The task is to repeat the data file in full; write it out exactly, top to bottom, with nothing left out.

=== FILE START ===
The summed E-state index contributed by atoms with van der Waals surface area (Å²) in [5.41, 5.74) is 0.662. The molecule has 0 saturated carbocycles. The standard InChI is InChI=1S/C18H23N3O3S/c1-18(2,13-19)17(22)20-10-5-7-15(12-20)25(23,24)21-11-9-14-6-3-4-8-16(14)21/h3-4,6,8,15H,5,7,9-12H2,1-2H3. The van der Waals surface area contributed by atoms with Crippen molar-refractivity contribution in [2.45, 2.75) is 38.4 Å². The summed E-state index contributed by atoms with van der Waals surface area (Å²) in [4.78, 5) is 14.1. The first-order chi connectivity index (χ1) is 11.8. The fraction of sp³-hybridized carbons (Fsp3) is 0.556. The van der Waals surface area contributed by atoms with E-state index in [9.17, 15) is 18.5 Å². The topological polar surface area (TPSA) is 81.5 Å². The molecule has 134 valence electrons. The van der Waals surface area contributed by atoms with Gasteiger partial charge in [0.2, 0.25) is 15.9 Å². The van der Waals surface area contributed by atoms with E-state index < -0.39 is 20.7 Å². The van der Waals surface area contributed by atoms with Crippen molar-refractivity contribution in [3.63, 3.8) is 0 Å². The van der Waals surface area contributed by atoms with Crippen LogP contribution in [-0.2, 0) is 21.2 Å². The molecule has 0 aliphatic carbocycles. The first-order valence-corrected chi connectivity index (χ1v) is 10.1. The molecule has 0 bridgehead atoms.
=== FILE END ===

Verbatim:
The summed E-state index contributed by atoms with van der Waals surface area (Å²) in [5.41, 5.74) is 0.662. The molecule has 0 saturated carbocycles. The standard InChI is InChI=1S/C18H23N3O3S/c1-18(2,13-19)17(22)20-10-5-7-15(12-20)25(23,24)21-11-9-14-6-3-4-8-16(14)21/h3-4,6,8,15H,5,7,9-12H2,1-2H3. The van der Waals surface area contributed by atoms with Crippen molar-refractivity contribution in [2.45, 2.75) is 38.4 Å². The summed E-state index contributed by atoms with van der Waals surface area (Å²) in [4.78, 5) is 14.1. The first-order chi connectivity index (χ1) is 11.8. The fraction of sp³-hybridized carbons (Fsp3) is 0.556. The van der Waals surface area contributed by atoms with E-state index in [9.17, 15) is 18.5 Å². The topological polar surface area (TPSA) is 81.5 Å². The molecule has 134 valence electrons. The van der Waals surface area contributed by atoms with Gasteiger partial charge in [0.2, 0.25) is 15.9 Å². The van der Waals surface area contributed by atoms with E-state index < -0.39 is 20.7 Å². The van der Waals surface area contributed by atoms with Crippen molar-refractivity contribution in [3.63, 3.8) is 0 Å². The van der Waals surface area contributed by atoms with Crippen LogP contribution in [-0.2, 0) is 21.2 Å². The molecule has 0 aliphatic carbocycles. The first-order valence-corrected chi connectivity index (χ1v) is 10.1. The molecule has 0 bridgehead atoms.